2.3 Speaking English outside the Classroom
In order to be fluent in speaking English, students must be encouraged to put into practice speaking English outside the classroom environment. From Pete Marchetto (2007), “only the most motivated students will manage” to speak it all the time. However, why students nowadays feel reluctant to use the language as one of their means of communication? Fluency is one of the factors that may hinder students to speak English outside the classroom.
An article entitled ‘English outside the Classroom’ stated that “to develop fluency, we must generate a need to speak, to meet the learners want to speak. The learners themselves must be convinced of the need to relate to the subject and communicate about it to others. They need to feel that they are speaking not simply because the teacher expects them to, but because there is some strong reason to do so; not only inside the classroom but also outside the classroom.” (Hawes, 1994) Thus, students need to force themselves to speak in English if they want to become fluent speakers. Fluency may not come without practice.
Fluency may be a factor that hinders students from speaking English, but their personal interest can also be a contributor to this issue. In research done by Shimizu entitled ‘Why Japanese Students Reluctant to express their Opinions in the Classroom’ suggests that, “some students are not interested in English and it is natural that they cannot express their opinions during the class”. So, it means that, students need to have high interest in learning the language. If they have little interest in the language, definitely they will not practice the language.
Apart from that, students do not speak English because they feel afraid of making mistakes. ‘The fear of “losing face” prevents the students from speaking English (Zhu, 2003). These students do not want to feel ashamed in front of their friends if they tend to speak English incorrectly.
2.4 Barriers in speaking English
Feeling not confident to speak in English, or reluctance to speak, whether in the classroom, or outside can occur due to many factors. These factors hinder, or become the barrier in individuals to speak in English. From my experience, my colleagues rarely speak in English in informal situations especially outside the classroom. For me, this is the largest barrier that deters the speaking of English during lectures in class. Speaking in English outside the classroom is important. “Interacting in the community is a vital part of their language learning because language acquisition takes place when learners have problems communicating and have to negotiate for meaning.” (Ellis, 2005)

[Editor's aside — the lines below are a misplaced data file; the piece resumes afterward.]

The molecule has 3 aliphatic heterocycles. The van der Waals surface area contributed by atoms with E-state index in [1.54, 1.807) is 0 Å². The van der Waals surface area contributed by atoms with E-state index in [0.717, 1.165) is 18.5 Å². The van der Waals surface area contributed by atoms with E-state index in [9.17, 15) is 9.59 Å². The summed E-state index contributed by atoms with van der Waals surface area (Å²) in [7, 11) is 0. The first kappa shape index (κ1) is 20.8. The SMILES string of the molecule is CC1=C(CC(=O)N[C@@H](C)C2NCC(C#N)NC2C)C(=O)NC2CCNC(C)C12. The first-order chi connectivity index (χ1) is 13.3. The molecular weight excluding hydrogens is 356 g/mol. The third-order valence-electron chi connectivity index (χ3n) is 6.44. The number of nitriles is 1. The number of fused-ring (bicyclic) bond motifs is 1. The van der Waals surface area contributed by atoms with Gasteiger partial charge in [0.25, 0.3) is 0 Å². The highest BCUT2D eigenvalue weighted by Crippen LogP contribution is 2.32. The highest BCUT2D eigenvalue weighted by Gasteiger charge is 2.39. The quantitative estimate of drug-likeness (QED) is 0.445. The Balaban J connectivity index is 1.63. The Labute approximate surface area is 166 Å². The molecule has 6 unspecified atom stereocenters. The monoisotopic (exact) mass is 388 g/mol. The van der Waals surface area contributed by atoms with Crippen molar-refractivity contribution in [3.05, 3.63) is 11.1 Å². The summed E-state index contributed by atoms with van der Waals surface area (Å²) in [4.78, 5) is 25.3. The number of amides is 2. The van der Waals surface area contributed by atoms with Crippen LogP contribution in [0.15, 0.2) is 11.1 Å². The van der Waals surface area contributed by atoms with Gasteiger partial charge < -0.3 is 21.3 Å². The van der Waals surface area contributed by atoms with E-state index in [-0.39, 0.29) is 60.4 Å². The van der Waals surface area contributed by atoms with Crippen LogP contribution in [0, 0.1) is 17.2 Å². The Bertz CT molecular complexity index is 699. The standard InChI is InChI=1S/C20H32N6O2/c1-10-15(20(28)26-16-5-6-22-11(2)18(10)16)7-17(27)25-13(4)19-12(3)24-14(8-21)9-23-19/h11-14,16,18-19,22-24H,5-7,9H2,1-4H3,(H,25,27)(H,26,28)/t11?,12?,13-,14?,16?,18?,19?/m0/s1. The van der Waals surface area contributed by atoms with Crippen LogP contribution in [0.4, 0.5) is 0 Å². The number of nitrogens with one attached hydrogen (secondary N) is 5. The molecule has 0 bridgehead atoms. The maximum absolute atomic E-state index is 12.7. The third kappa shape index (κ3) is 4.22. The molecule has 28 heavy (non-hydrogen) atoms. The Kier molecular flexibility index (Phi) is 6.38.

Speaking in English outside the classroom is important, and has proved to facilitate individuals in becoming confident and able to improve speaking skills. A research done by Cathy Wright (2006) entitled ‘SPEAKING ENGLISH BEYOND THE CLASSROOM: IDENTIFYING BARRIERS AND EFFECTING CHANGE’, showed that “speaking English outside class was very important (all instead of half) and more certain it could improve speaking, listening, vocabulary and understanding of life. Furthermore, participants had become more positive about their experiences of speaking English in the community.”
First language (L1) is also a barrier to individuals to speak in English in class. This is because in my opinion and observation, my colleagues prefer to speak among themselves in L1, whether inside the classroom, or outside. L1 effect on second language (L2) is also termed as ‘interference’. Quoted in Bhela (1999),
“When writing or speaking the target language (L2), second language learners tend to rely on their native language (L1) structures to produce a response. If the structures of the two languages are distinctly different, then one could expect a relatively high frequency of errors to occur in L2, thus indicating an interference of L1 on L2 (Dechert, 1983 and Ellis, 1997).”
Based on the quotation above, the structure of individual’s L1 interfere in the production of sentences in L2, thus creating repeated errors in individual’s speech and writing in L2. Therefore, the errors may instil lack of motivation and confidence to speak in L2, creating a situation that hinders my colleagues to practice speaking English in class and outside the classroom.
One crucial phrase that can be applied in mastering the English language is “practice makes perfect”. In order to be competent in English, TESL students should speak the language every opportunity they get. Surprisingly, many TESL students do not use English outside the classroom. This is why I decided to conduct a survey to investigate this matter. I want to find out whether the reason they are not using English outside the classroom is innate or related to their surroundings. This is important because we need to recognize and eliminate the inhibitors that prevent TESL students from using English outside the classroom so that I may find ways to overcome this problem.
This chapter looks into how the survey has been carried out. In this chapter, it is discussed in detail about the subjects of this study, the instruments used to carry out this study, how the data had been collected, and finally the way the data had been analyzed.